Declaring Assurance Vie Gains

I made a substantial withdrawal from my Assurance Vie, asking the provider to pay the french tax; They didn’t and told me that I would have to do it. I found this annoying, as it meant that the annual declaration would be more complicated than usual. When the time came, I declared it in box 2DH “produits soumis au prélèvement libératoire”. But in fact this is for produits déjà soumis… i.e. tax already paid. So I didn’t pay any tax! I discovered this several month later, and after discussions withy my local tax office, I have had it corrected, and haven’t had to pay a penalty, but I do have to pay at the flat tax rate of 30% (rather than the 24.7% rate (7.5%+17.2%) expected.

I should have used form 2778 for declaring the gains within a month of withdrawal. I didn’t even know of the existence of the form, and didn’t even know that you had to make some declarations outside of the annual cycle. This is the reason for my post - just in case there are other forum users who didn’t know this either - as a warning!

The other reason, is to ask if there are other cases to make instant declarations, e.g. for dividends? This could be relevant to me as I still have investment ISAs which report “income” such as distribution reinvested. I declare these on 2047 as 2DC …dividendes… (though perhaps 2TS (autres revenus distribués) might be more appropriate?
I believe that the “flat tax” is being taken off, so it should be ok?

But might this cause problems during a “control” if I haven’t already declared as dividends? Though I couldn’t do it at the time of “receiving” them - given that I only find out about them in the annual ISA statement.


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This is why we have an accountant, an expense but worthwhile for peace of mind.
Also our Assurance Vie is one which complies with all French tax requirements.

That’s a bummer Dave. Would you not go after the provider for the difference? I have my assurance vies with and through HSBC and between one thing and another there’s been quite a bit of churn over the last seven years and they’ve always advised me well and minimised the tax impact and paid it at source.

As I outlined in another thread, this area is very complex and may require the services of an accountant in order to get it right.

Consider this paragraph from a post in the Revolut community (concerning gains on Revolut Trading Accounts but applies just the same here imo):

In theory, when you receive dividends, if your “revenu fiscal de référence” is above 75k€ for a couple, you must, before the 15th day of the following month, fill-in the 2778-DIV-SD form and send it to your local tax office with a check worth 21% of your perceived dividends, as an advance you are making to the tax authorities. And do this every time you receive dividends. To be honest, my advice is that you can skip this and just declare your dividends of foreign origin once a year, you should be fine with this approach.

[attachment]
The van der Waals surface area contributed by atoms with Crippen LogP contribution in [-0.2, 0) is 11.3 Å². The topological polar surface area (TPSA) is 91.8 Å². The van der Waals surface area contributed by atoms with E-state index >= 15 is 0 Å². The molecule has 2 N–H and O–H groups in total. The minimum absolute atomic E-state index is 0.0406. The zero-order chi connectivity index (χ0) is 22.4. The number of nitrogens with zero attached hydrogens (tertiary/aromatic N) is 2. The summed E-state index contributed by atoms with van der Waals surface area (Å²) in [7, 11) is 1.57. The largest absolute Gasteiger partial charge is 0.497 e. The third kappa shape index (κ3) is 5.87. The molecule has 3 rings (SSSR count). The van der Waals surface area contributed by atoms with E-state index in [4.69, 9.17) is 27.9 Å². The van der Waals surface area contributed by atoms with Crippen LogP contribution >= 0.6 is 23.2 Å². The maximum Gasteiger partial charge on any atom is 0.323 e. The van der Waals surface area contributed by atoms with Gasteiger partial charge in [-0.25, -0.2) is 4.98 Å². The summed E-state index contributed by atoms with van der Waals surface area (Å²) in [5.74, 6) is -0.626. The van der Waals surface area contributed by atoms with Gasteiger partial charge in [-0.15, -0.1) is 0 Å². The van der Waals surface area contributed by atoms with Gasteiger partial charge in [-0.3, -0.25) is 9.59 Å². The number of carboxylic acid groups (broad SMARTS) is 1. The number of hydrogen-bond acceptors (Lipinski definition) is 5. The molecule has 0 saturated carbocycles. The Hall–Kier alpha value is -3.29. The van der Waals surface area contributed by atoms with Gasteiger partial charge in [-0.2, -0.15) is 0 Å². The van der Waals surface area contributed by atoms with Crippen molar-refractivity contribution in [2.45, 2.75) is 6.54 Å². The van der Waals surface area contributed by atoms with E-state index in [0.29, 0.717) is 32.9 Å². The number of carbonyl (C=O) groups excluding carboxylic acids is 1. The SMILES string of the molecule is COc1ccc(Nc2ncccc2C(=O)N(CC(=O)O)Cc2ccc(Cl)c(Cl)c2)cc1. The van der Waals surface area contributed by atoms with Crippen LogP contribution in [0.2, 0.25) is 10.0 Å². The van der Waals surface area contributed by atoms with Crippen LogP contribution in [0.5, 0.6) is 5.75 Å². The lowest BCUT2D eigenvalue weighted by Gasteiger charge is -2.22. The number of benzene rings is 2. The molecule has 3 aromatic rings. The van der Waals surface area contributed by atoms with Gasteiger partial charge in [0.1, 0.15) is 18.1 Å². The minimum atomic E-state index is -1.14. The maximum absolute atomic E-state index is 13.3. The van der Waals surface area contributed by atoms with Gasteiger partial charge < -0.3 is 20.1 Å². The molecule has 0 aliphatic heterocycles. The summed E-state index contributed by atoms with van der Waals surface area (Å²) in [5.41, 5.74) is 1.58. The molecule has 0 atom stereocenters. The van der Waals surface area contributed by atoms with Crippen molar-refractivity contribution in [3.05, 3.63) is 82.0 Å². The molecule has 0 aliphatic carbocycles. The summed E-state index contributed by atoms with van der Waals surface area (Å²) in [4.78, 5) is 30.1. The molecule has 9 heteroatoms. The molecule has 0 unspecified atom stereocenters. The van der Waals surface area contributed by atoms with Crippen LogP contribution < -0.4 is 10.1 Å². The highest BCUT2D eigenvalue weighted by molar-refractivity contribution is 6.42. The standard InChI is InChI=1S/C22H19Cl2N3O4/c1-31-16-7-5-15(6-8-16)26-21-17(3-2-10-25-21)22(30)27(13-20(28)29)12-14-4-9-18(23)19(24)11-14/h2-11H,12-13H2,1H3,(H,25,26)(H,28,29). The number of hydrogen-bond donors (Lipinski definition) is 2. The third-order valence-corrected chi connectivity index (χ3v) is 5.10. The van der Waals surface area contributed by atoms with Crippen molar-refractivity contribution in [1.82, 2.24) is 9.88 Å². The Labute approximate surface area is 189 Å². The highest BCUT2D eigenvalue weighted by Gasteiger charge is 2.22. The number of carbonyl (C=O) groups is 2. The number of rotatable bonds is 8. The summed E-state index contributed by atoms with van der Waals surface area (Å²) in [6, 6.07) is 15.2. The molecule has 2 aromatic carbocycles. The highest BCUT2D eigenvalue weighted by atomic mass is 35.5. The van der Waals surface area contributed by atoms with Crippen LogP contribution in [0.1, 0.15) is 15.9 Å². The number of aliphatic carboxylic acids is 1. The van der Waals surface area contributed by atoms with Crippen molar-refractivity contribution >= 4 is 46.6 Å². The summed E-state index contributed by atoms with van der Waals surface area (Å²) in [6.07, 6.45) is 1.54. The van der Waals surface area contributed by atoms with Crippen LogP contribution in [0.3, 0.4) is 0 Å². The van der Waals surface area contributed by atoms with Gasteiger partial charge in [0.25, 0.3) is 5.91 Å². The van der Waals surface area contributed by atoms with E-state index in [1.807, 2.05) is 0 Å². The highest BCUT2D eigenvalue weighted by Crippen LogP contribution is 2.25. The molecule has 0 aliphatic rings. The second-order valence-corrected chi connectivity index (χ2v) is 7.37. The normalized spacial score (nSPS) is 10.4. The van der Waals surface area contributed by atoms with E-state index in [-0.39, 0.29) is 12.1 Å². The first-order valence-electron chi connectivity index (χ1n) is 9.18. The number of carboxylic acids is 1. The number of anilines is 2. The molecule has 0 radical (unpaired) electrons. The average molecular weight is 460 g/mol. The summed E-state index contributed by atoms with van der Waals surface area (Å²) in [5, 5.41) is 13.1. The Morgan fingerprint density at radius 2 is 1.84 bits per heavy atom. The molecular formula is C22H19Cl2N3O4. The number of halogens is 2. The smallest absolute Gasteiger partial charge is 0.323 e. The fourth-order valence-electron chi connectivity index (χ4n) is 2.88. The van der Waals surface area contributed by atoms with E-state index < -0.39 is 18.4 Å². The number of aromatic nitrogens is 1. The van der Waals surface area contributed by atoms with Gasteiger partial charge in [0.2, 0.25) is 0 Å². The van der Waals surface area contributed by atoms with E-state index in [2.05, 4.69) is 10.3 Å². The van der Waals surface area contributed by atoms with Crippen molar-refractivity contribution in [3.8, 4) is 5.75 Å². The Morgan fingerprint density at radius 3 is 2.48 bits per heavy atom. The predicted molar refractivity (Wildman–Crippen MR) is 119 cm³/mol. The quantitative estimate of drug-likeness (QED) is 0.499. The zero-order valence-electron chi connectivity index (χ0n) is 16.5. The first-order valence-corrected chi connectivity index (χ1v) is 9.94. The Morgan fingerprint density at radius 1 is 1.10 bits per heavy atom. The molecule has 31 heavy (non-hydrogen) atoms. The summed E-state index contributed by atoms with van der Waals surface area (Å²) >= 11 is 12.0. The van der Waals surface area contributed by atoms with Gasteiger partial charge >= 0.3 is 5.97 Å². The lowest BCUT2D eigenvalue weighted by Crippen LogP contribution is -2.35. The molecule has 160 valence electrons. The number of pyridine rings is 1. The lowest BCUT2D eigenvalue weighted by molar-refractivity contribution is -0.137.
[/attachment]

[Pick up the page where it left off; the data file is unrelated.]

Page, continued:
The full post/thread can be seen here

Note that the Revolut thread OP cautions that he is not a professional and accepts no responsibility if the advice is incorrect. He writes “This is my understanding and own interpretation, I cannot be held liable if you follow this and it is not accurate”.

Thanks Jane
I did have an accountant paid for by my employer the year of my “mutation”. After that, I used their return as a model. But they didn’t tell me that I had to declare ISA “income”!
You are right, that I would have had peace of mind all these years, as I wouldn’t have been worrying that I was making mistakes…

My Assurance Vie complied with all French tax requirements. Hansard didn’t comply with what their documentation said that they would do.

Yes John.
I will do. I’m waiting until I calm down before writing…

Thanks Graham

As I have just retired, next year I will be below the threshold anyway.

I think what I find frustrating is that I have being “sucked in” to this complex area…
I am a small scale investor, just trying to be prudent. Any spare money I had back in England, I used to pay off my mortgage, and when that had been done I invested in PEPs and then ISAs (up to the annual limit). Nothing flashy, just tracker funds and bonds. Then when I was moved to France I was told that I could leave the ISAs as they were, and then carry on investing in them on my return to the UK. It seemed the easiest thing to do.

Similarly, for the Assurance Vie, I was advised that this was a popular tax-efficient investment. I thought it would be straightforward…

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If you will become a UK resident again some time in the future, then best to keep your ISAs, but if you stay French resident, very expensive cashing them in. No way out of this problem. Highly frustrating when we think we had good investments.

Yes, my conclusion also.

Just as a post-script to my initial post… it turns out that it is not the flat tax that I have to pay (after missing the prélèvement forfaitaire libératoire ) - but instead I shall be taxed au barème. This will push me into a higher tax band. I have estimated that I shall be paying over €10k in unecessary taxes! So I am not a happy chappie :scream:
Dave Huddart

Ouch! :face_with_head_bandage:

Ouch indeed!

Thank you for the reminder as we have an assurance vie that one day may be called on.